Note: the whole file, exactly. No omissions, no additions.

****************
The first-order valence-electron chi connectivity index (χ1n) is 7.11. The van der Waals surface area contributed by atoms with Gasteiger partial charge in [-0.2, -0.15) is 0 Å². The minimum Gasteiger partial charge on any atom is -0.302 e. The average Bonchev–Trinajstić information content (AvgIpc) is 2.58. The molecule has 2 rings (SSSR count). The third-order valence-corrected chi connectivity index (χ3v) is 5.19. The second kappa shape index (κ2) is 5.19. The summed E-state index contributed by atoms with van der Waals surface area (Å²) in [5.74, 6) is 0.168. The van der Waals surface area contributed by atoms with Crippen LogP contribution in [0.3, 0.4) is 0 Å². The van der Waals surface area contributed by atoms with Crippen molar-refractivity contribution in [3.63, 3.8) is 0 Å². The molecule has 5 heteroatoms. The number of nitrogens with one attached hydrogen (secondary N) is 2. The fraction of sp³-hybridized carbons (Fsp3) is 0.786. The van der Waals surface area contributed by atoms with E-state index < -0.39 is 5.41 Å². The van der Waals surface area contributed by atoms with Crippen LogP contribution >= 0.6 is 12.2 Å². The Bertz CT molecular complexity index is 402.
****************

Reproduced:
The first-order valence-electron chi connectivity index (χ1n) is 7.11. The van der Waals surface area contributed by atoms with Gasteiger partial charge in [-0.2, -0.15) is 0 Å². The minimum Gasteiger partial charge on any atom is -0.302 e. The average Bonchev–Trinajstić information content (AvgIpc) is 2.58. The molecule has 2 rings (SSSR count). The third-order valence-corrected chi connectivity index (χ3v) is 5.19. The second kappa shape index (κ2) is 5.19. The summed E-state index contributed by atoms with van der Waals surface area (Å²) in [5.74, 6) is 0.168. The van der Waals surface area contributed by atoms with Crippen LogP contribution in [0.3, 0.4) is 0 Å². The van der Waals surface area contributed by atoms with Crippen molar-refractivity contribution in [3.63, 3.8) is 0 Å². The molecule has 5 heteroatoms. The number of nitrogens with one attached hydrogen (secondary N) is 2. The fraction of sp³-hybridized carbons (Fsp3) is 0.786. The van der Waals surface area contributed by atoms with E-state index < -0.39 is 5.41 Å². The van der Waals surface area contributed by atoms with Crippen LogP contribution >= 0.6 is 12.2 Å². The Bertz CT molecular complexity index is 402.